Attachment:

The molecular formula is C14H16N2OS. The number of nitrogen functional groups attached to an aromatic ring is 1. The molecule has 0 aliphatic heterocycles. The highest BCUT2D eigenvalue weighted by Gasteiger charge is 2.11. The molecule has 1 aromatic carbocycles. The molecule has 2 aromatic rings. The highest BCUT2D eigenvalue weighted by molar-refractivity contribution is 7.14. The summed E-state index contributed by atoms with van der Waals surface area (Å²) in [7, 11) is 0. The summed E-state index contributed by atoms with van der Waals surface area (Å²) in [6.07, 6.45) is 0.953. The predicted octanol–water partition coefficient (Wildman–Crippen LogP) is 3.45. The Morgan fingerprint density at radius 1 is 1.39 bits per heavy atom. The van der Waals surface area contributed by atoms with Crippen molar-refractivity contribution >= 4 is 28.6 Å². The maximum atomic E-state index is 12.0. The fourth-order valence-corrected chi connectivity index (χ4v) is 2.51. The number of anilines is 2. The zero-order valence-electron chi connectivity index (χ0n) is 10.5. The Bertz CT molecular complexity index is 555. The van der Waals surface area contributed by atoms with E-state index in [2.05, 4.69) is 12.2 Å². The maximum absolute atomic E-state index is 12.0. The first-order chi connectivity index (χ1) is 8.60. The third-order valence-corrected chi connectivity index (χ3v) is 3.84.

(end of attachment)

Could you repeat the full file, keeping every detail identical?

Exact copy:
The molecular formula is C14H16N2OS. The number of nitrogen functional groups attached to an aromatic ring is 1. The molecule has 0 aliphatic heterocycles. The highest BCUT2D eigenvalue weighted by Gasteiger charge is 2.11. The molecule has 1 aromatic carbocycles. The molecule has 2 aromatic rings. The highest BCUT2D eigenvalue weighted by molar-refractivity contribution is 7.14. The summed E-state index contributed by atoms with van der Waals surface area (Å²) in [7, 11) is 0. The summed E-state index contributed by atoms with van der Waals surface area (Å²) in [6.07, 6.45) is 0.953. The predicted octanol–water partition coefficient (Wildman–Crippen LogP) is 3.45. The Morgan fingerprint density at radius 1 is 1.39 bits per heavy atom. The van der Waals surface area contributed by atoms with Crippen molar-refractivity contribution >= 4 is 28.6 Å². The maximum atomic E-state index is 12.0. The fourth-order valence-corrected chi connectivity index (χ4v) is 2.51. The number of anilines is 2. The zero-order valence-electron chi connectivity index (χ0n) is 10.5. The Bertz CT molecular complexity index is 555. The van der Waals surface area contributed by atoms with E-state index in [2.05, 4.69) is 12.2 Å². The maximum absolute atomic E-state index is 12.0. The first-order chi connectivity index (χ1) is 8.60. The third-order valence-corrected chi connectivity index (χ3v) is 3.84.